In this study, we will only focus on bridge CMMs, using contacting probes. We decided to follow another development approach, ensuring to be as close as possible to our CMM system and our measurements. The developed model allows calculating uncertainties on distances, angles, form... It is a new contribution to the evaluation of uncertainties on CMM results.
2 Methods
2.1 CMM defects description
A bridge CMM is a measuring instrument which allows taking hits with a probe that moves along three axes, nominally perpendicular in pairs. Each axis is considered separately from the other two.
During the move along an axis, the moving device is subjected to different defects, as shown in Figure 1.
Those defects are separated into two classes, linear defects and rotational defects. Linear defects are represented by the trueness of the scale and the path straightness of the air bearings [7]. Rotational defects are roll, pitch and yaw. There are six defects per axis, so eighteen defects, to which are added perpendicularity defects between axes two by two.
All those defects are corrected by a compensation matrix, usually called the “21 parameters compensation matrix”.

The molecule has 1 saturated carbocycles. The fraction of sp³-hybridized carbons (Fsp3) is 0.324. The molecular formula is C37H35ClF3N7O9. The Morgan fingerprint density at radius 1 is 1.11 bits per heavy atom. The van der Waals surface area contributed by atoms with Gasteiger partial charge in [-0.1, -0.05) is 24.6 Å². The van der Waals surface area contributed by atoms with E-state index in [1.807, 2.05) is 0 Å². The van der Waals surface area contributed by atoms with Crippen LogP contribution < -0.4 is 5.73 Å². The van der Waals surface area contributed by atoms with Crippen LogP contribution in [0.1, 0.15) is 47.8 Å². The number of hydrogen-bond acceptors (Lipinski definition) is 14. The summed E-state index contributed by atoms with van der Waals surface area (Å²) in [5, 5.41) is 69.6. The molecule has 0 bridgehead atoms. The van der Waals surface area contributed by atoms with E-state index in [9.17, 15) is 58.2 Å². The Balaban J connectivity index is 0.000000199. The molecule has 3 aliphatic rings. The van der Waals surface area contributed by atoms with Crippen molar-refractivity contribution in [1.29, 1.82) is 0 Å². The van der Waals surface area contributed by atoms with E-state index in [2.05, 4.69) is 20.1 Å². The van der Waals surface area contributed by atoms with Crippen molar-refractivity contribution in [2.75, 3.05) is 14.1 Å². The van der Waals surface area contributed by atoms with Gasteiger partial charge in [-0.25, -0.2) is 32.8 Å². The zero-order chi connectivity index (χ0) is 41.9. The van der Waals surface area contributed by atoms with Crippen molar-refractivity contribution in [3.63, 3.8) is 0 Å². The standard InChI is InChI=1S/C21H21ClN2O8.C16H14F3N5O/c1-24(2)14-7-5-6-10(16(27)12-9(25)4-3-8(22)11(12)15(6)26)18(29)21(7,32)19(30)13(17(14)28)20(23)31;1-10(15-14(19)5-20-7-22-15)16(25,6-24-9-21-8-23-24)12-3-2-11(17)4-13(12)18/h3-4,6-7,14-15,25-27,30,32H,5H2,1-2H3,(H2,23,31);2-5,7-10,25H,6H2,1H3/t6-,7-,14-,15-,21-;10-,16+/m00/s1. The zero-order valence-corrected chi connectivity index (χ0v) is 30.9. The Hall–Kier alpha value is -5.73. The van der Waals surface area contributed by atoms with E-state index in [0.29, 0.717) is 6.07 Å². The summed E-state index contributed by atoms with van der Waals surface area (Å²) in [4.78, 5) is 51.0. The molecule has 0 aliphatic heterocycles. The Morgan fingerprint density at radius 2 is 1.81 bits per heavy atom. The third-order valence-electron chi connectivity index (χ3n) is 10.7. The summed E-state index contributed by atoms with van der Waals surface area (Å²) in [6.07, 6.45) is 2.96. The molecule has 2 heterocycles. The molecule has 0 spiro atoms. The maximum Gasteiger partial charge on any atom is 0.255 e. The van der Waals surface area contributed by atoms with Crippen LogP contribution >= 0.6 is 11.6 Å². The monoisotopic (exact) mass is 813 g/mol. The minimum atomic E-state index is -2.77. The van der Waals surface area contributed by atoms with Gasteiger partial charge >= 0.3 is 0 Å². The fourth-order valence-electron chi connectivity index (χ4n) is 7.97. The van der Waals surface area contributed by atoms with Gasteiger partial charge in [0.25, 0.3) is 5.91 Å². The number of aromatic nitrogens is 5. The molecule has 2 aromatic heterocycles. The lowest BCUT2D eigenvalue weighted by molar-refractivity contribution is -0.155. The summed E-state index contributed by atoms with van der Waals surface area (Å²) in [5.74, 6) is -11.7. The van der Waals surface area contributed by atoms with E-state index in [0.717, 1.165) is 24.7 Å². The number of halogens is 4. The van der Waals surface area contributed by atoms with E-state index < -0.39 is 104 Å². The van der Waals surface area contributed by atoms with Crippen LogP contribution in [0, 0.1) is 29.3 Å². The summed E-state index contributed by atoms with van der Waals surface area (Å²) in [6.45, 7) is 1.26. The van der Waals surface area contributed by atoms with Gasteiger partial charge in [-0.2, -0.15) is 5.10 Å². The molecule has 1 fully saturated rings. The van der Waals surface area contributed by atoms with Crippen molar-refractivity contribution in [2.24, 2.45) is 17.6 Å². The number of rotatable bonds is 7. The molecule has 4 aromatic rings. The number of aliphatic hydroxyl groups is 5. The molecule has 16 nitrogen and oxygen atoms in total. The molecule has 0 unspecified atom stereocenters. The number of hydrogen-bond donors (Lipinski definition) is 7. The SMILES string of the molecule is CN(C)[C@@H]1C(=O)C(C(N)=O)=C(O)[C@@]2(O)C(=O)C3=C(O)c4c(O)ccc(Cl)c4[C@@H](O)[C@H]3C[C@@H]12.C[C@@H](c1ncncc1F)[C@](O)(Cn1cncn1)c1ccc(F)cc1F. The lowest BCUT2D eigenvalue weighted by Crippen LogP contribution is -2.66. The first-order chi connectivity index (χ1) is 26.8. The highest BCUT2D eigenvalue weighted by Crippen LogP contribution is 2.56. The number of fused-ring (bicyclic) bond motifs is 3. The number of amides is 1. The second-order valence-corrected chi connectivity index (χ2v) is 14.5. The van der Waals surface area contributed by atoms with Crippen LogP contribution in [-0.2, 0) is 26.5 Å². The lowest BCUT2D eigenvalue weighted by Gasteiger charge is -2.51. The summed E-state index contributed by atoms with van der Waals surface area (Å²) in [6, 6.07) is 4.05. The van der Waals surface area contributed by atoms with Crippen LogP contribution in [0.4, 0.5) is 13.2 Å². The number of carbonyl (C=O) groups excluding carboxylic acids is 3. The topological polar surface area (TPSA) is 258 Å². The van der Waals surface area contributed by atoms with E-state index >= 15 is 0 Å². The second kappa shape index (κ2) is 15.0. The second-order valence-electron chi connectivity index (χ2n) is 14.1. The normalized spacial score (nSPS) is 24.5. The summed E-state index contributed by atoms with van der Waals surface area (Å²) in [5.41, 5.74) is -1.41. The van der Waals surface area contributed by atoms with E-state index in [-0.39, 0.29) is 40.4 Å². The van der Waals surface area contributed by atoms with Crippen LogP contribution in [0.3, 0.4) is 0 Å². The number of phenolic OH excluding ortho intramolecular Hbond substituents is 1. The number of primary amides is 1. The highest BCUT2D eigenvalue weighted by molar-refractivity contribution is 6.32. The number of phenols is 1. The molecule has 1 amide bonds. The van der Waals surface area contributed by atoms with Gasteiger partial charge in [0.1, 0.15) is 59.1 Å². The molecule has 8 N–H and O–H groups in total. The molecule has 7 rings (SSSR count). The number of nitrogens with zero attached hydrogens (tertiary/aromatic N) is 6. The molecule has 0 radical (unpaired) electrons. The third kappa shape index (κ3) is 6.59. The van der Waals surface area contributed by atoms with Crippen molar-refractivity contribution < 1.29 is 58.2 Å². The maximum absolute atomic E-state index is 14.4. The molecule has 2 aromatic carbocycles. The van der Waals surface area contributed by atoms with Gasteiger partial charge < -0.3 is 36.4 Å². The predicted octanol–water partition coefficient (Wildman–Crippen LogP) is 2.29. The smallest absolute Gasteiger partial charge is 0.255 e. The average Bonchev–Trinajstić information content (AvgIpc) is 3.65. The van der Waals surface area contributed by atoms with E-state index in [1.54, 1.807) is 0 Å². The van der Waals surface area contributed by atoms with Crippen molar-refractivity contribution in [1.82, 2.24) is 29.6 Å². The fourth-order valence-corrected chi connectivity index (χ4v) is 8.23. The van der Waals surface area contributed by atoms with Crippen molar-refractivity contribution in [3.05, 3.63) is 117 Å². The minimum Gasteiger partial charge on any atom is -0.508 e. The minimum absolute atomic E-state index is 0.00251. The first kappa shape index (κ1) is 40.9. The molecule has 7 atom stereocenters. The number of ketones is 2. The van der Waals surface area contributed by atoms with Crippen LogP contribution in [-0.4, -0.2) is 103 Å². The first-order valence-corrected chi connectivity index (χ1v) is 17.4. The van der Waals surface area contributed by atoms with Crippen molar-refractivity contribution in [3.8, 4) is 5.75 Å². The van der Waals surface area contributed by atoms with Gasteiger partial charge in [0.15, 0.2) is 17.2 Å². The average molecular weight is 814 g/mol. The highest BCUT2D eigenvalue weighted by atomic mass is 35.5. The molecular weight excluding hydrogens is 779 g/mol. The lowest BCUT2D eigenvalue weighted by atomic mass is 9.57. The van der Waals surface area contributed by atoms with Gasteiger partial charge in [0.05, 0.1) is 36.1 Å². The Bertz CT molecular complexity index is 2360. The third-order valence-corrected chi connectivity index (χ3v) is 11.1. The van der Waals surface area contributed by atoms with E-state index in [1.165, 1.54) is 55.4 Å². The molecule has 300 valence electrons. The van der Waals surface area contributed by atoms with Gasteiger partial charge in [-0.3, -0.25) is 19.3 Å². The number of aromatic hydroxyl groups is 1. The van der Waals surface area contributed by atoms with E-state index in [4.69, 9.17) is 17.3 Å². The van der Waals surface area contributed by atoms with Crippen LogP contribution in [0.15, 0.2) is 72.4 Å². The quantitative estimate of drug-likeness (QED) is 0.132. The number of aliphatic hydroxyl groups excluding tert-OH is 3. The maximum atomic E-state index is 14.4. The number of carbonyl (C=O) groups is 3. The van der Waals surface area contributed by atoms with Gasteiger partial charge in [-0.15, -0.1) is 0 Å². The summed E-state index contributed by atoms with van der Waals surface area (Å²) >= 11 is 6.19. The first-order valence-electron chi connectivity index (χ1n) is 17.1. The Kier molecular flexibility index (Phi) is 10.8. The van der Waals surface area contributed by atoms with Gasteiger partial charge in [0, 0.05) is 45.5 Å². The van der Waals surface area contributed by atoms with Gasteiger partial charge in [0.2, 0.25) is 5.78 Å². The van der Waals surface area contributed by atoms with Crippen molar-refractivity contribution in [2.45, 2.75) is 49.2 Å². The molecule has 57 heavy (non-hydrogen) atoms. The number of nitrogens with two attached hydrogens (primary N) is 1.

Fig. 1 Representation of CMM defects along an axis during its displacement. 
2.1.1 Compensation matrix
The compensation matrix is used to correct reading values on the scales, allowing giving an accurate position of the probe. Displacements along each axis are considered separately, and the different parts of the CMM are considered as rigid features, keeping their shape [8].
The compensation is done as a field of moments, described in Figure 2, where $\overrightarrow{{E}_{i}\left({O}_{j}\right)}$ represents defect of the i axis, named L_{ix}, L_{iy}, L_{iz} below, and $\overrightarrow{{W}_{i}}$ represents rotational defects of the i axis around j axes R_{ix}, R_{iy}, R_{iz.} P is the center ball of the probe.
The geometrical defects of a prismatic link can be represented by three rotations and two translations. Then, a displacement of P along Y axis can be described by the displacement of O_{1} and the effect of rotations on the lever arm between P and O_{1} (1).
$$\overrightarrow{{E}_{Y}\left(P\right)}}={\displaystyle \overrightarrow{{E}_{Y}\left({O}_{1}\right)}}+{\displaystyle \overrightarrow{{W}_{Y}}}\Lambda {\displaystyle \overrightarrow{{O}_{1}P}$$
with: